Flu season hits county, state

According to a report from the Alabama Department of Public Health, doctors are seeing a rise in flu activity across the state. A press release from the ADPH stated that doctors are reporting that 3.59 percent of outpatient visits in December were caused by the flu or flu-like illnesses.

The flu is a contagious respiratory illness with fever, coughing, sore throats, congestion, headaches, muscle aches and extreme fatigue as symptoms.

“This is concerning because influenza can be a serious disease for anyone, even children, pregnant women and previously healthy young adults,” ADPH District Medical Officer Karen Landers said.

The rise in positive test results and flu symptoms mark the beginning of flu season in the county and the state for Debbie Stanford, a physician at It’s About Time Urgent Care in Helena.

“In Alabama, flu season usually doesn’t get cranked up until December,” Stanford said. “In the past few weeks, the tests that have come back positive for the flu have taken a leap and our patient intake has jumped up.”

So far, Stanford has not seen a large increase in flu activity from last year’s flu season, However, after checking reports from the U.S. Center for Disease Control, she expects that a lot of residents will come down with the illness

“They’re expecting this to be a particularly severe year,” Stanford said.

While flu symptoms typically have to be severe to be admitted to the emergency room, Shelby Baptist Medical Center ER Physician Heinz Dueffer said he has noticed an increase in hospitalizations due to flu-related symptoms. He said people with heart disease and lung conditions need to be especially careful during flu season.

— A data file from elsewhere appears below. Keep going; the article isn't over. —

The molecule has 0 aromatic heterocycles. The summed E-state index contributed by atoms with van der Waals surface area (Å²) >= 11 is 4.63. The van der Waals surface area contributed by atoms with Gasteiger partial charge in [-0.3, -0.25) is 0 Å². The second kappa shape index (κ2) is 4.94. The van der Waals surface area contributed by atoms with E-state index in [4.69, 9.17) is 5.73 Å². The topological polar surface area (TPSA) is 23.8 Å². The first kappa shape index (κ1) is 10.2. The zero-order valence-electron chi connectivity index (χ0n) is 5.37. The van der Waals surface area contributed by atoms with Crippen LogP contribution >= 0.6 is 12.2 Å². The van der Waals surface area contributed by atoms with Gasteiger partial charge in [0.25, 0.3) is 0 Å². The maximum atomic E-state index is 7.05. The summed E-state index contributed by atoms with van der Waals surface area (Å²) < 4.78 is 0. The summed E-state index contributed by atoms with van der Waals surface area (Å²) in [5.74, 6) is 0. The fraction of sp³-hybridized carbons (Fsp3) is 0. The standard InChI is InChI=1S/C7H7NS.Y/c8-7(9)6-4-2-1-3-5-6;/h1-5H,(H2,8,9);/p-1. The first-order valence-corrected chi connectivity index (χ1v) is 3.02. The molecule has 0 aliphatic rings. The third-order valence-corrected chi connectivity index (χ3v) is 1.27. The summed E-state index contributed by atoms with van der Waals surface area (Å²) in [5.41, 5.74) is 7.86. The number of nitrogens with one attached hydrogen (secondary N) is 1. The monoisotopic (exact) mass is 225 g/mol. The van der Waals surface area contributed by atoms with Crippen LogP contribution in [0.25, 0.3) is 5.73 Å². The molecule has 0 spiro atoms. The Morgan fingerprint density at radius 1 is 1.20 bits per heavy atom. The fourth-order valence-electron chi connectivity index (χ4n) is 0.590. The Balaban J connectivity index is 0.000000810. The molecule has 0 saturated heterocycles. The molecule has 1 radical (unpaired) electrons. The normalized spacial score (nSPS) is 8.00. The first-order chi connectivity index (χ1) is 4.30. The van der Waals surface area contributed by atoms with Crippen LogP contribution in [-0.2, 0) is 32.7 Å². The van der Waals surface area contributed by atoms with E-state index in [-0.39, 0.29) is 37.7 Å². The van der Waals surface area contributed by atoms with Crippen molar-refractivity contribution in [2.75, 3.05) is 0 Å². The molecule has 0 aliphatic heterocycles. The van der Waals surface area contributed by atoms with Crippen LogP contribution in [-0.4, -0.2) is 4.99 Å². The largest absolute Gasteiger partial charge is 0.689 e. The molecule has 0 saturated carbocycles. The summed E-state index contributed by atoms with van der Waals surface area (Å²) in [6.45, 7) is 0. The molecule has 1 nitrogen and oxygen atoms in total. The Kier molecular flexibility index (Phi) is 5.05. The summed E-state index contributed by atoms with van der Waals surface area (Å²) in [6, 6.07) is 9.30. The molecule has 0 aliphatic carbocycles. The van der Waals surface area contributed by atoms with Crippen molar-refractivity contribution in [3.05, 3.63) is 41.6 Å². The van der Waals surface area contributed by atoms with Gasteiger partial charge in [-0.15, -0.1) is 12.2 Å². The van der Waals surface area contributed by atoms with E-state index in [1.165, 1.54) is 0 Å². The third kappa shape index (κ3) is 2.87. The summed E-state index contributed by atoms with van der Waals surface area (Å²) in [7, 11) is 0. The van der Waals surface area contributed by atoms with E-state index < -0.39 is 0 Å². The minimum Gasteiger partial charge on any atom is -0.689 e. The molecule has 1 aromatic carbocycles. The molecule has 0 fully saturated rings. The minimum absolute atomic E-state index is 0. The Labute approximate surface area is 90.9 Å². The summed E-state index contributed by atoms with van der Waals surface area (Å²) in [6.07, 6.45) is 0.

“We’ve had more hospitalizations, but not a lot,” Dueffer said. “People who are older or who have asthma are the ones we’re keeping in the hospital.”

The ADPH recommended that everyone 6 months and older receive a flu vaccine annually in order to prevent the spread of the illness. Vaccines are available at physicians’ offices and pharmacists.

People are especially urged to request the “quadrivalent vaccine,” because it is the only vaccine that protects against TypeB/Yamagata, which is in circulation throughout Alabama, along with three other strains. Vaccines are available at physicians’ offices and pharmacists. According to Stanford, those who have had the flu this year should get the vaccine anyway.

“Even if you’ve already had the flu, you’re not immune to other strains,” Stanford said.

Clinic Supervisor Mandy Seale said the Shelby County Health Department has already run out of flu vaccines and will restock next year.

“We started administering them at around September, and we ran out of them a few weeks ago,” Seale said.

Seale recommended that residents receive a vaccine at least several weeks before flu season starts.

“Technically, you’re supposed to get your flu shot in September or October. When you wait until the last minute, you’ve already been exposed and there’s not much you can do,” Seale said. “I always recommend a flu vaccine as soon as it comes out.”

Stanford said it is currently not too late to get a vaccine, and urged everyone to get one as soon as possible.

“Now is the ideal time to get it, because we’re about to hit our busiest part of the flu season,” Stanford said.

Residents are also encouraged to help reduce or prevent the flu from spreading by staying at home when sick, covering the mouth and nose when sneezing or coughing and frequently washing hands.

“The main thing is just not going out when you’re sick,” Seale said. “We want people to stay home or go to the doctor.”